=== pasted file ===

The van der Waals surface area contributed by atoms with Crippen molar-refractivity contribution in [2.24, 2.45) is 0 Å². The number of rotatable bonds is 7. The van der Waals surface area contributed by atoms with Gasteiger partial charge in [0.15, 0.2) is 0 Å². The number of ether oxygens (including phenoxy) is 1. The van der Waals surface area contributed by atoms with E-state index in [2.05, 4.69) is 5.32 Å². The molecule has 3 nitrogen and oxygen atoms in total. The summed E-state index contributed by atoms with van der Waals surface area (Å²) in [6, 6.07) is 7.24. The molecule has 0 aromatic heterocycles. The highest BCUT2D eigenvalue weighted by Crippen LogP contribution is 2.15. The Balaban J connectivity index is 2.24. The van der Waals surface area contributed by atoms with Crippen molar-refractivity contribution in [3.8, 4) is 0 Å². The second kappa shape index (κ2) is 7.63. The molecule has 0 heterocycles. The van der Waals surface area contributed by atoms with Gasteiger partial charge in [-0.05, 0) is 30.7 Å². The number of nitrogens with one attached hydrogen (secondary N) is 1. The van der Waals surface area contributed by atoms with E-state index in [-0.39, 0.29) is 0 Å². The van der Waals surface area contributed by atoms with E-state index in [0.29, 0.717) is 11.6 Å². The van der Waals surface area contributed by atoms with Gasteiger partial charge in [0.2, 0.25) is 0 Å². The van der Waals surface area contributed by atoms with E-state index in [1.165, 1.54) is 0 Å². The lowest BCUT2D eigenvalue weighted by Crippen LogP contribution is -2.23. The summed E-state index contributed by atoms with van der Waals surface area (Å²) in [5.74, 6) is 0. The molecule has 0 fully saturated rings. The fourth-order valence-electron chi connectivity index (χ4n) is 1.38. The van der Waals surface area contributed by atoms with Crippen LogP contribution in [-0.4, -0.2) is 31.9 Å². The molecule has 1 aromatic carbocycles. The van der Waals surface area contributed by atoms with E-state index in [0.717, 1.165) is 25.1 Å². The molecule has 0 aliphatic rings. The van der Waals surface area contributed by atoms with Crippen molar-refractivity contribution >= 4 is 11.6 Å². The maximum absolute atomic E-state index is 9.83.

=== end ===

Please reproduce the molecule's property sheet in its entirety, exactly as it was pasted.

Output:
The van der Waals surface area contributed by atoms with Crippen molar-refractivity contribution in [2.24, 2.45) is 0 Å². The number of rotatable bonds is 7. The van der Waals surface area contributed by atoms with Gasteiger partial charge in [0.15, 0.2) is 0 Å². The number of ether oxygens (including phenoxy) is 1. The van der Waals surface area contributed by atoms with E-state index in [2.05, 4.69) is 5.32 Å². The molecule has 3 nitrogen and oxygen atoms in total. The summed E-state index contributed by atoms with van der Waals surface area (Å²) in [6, 6.07) is 7.24. The molecule has 0 aromatic heterocycles. The highest BCUT2D eigenvalue weighted by Crippen LogP contribution is 2.15. The Balaban J connectivity index is 2.24. The van der Waals surface area contributed by atoms with Crippen molar-refractivity contribution in [3.8, 4) is 0 Å². The second kappa shape index (κ2) is 7.63. The molecule has 0 heterocycles. The van der Waals surface area contributed by atoms with Gasteiger partial charge in [-0.05, 0) is 30.7 Å². The number of nitrogens with one attached hydrogen (secondary N) is 1. The van der Waals surface area contributed by atoms with E-state index in [-0.39, 0.29) is 0 Å². The van der Waals surface area contributed by atoms with E-state index in [0.29, 0.717) is 11.6 Å². The van der Waals surface area contributed by atoms with Gasteiger partial charge in [0.2, 0.25) is 0 Å². The van der Waals surface area contributed by atoms with E-state index in [1.165, 1.54) is 0 Å². The lowest BCUT2D eigenvalue weighted by Crippen LogP contribution is -2.23. The summed E-state index contributed by atoms with van der Waals surface area (Å²) in [5.74, 6) is 0. The molecule has 0 fully saturated rings. The fourth-order valence-electron chi connectivity index (χ4n) is 1.38. The van der Waals surface area contributed by atoms with Crippen LogP contribution in [-0.4, -0.2) is 31.9 Å². The molecule has 1 aromatic carbocycles. The van der Waals surface area contributed by atoms with E-state index in [0.717, 1.165) is 25.1 Å². The molecule has 0 aliphatic rings. The van der Waals surface area contributed by atoms with Crippen molar-refractivity contribution >= 4 is 11.6 Å². The maximum absolute atomic E-state index is 9.83.